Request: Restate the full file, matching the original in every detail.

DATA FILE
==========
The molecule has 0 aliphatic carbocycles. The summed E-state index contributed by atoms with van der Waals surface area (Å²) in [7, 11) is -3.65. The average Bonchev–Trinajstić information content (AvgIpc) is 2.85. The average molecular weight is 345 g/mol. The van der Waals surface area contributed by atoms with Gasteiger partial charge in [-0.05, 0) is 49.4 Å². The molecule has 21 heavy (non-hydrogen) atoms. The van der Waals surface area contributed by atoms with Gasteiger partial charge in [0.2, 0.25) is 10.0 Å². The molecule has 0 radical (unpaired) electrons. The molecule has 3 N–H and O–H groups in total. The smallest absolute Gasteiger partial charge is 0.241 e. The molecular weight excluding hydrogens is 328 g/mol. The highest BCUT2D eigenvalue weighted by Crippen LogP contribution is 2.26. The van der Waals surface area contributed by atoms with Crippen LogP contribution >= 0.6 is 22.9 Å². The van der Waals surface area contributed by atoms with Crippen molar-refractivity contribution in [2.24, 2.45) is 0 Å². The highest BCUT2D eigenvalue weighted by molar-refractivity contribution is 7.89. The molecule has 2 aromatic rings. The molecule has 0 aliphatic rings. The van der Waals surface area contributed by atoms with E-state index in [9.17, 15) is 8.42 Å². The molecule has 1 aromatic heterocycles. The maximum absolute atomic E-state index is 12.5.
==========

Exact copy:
The molecule has 0 aliphatic carbocycles. The summed E-state index contributed by atoms with van der Waals surface area (Å²) in [7, 11) is -3.65. The average Bonchev–Trinajstić information content (AvgIpc) is 2.85. The average molecular weight is 345 g/mol. The van der Waals surface area contributed by atoms with Gasteiger partial charge in [-0.05, 0) is 49.4 Å². The molecule has 21 heavy (non-hydrogen) atoms. The van der Waals surface area contributed by atoms with Gasteiger partial charge in [0.2, 0.25) is 10.0 Å². The molecule has 0 radical (unpaired) electrons. The molecule has 3 N–H and O–H groups in total. The smallest absolute Gasteiger partial charge is 0.241 e. The molecular weight excluding hydrogens is 328 g/mol. The highest BCUT2D eigenvalue weighted by Crippen LogP contribution is 2.26. The van der Waals surface area contributed by atoms with Crippen LogP contribution >= 0.6 is 22.9 Å². The van der Waals surface area contributed by atoms with Crippen molar-refractivity contribution in [2.24, 2.45) is 0 Å². The highest BCUT2D eigenvalue weighted by molar-refractivity contribution is 7.89. The molecule has 2 aromatic rings. The molecule has 0 aliphatic rings. The van der Waals surface area contributed by atoms with E-state index in [9.17, 15) is 8.42 Å². The molecule has 1 aromatic heterocycles. The maximum absolute atomic E-state index is 12.5.